Episcopal deacon Dorothy Anderson Budd '80 and her daughter Peyton Budd '12 stand by a portrait of one of the former Texas prisoners they profiled in the book they co-wrote: "Tested: How Twelve Wrongly Imprisoned Men Held Onto Hope." Photo courtesy Peyton Budd '12.

The start of a life focused on social justice for Colorado College graduate Dorothy Budd ’80 began with lessons learned in philosophy professor John Riker’s ethics courses.

“I’d always had an interest,” Budd said from her home in Dallas. “It really was sparked by Dr. Riker’s classes.”

That desire manifested itself while studying law at the University of Texas at Austin. She interned as a juvenile defender and realized she could make an impact working on cases involving children.

That experience led to jobs as a defense lawyer and child sex crimes prosecutor in Dallas. Budd is also a founding member of the UT Center for Women in Law.

She said she was successful because of the self-discipline required by the college’s Block Plan.

“That was great preparation for getting through law school and later, preparing for cases,” she said.

The demands of raising children with both parents working the irregular hours of trial lawyers prompted Budd to leave that career in the mid-1990s. She worked for Habitat for Humanity before being ordained as an Episcopal deacon, a role that focuses on community outreach helping the poor and mentally ill.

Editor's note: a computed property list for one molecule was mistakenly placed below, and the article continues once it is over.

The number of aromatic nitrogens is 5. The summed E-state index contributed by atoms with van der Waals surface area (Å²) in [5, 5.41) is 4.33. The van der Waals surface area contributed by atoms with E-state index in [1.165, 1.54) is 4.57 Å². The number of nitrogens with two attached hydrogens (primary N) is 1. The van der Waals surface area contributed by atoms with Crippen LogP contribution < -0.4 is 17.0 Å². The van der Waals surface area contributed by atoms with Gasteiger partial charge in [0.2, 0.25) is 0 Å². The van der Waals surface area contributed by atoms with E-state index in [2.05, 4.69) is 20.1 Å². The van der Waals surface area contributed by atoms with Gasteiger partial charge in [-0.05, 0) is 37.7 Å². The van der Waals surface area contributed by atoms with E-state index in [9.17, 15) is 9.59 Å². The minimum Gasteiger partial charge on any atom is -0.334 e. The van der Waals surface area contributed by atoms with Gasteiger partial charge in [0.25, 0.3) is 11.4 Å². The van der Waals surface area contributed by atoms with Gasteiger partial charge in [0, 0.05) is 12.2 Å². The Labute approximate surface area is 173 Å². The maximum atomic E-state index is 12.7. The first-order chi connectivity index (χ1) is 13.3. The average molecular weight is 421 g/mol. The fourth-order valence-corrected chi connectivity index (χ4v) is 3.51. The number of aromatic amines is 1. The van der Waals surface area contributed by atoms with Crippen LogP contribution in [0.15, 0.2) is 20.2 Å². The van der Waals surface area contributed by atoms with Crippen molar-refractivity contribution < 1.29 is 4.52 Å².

“She’s always had a spiritual calling,” said her daughter Peyton Budd ’12, a senior English major at CC.

While serving at the Church of the Incarnation in Dallas, her past and current careers converged.

The big news then was that new Dallas County district attorney Craig Watkins was reopening old criminal convictions involving potentially faulty DNA testing. Twenty-two men have been released since 2001 in that county alone — by far the most of any Texas county and more than  all but two states — after new tests cleared them of wrongdoing. An additional five people have been exonerated outside of DNA testing. Most of those exonerations occurred during Watkins’ tenure, which began in 2007.

A Bible study participant told Budd that she saw the Holy Spirit at work in Watkins’ efforts. Budd had been paying close attention to the news, happy to note that none were from her time as a prosecutor.

Hearing that viewpoint made Budd realize the freed men’s stories had to be told. Her contacts with the district attorney helped her arrange a meeting with former prisoners.

“They weren’t too happy to see me when I walked in and introduced myself as a former prosecutor,” Budd said. “But we soon learned to trust each other.”

A series of interviews led to “Tested: How Twelve Wrongfully Imprisoned Men Held Onto Hope,” (Brown Books, 2010), co-authored by Budd and her daughter Peyton, which told the stories of how the men managed to survive, both in body and mind, being incarcerated for crimes they did not commit.

Budd is happy to have had the chance to work closely with her daughter. Most importantly, the book contributed to her life’s work, which started in a CC classroom.

“It really did converge with the book,” she said. “It’s amazing how college experiences can shape your life long after you’ve left.”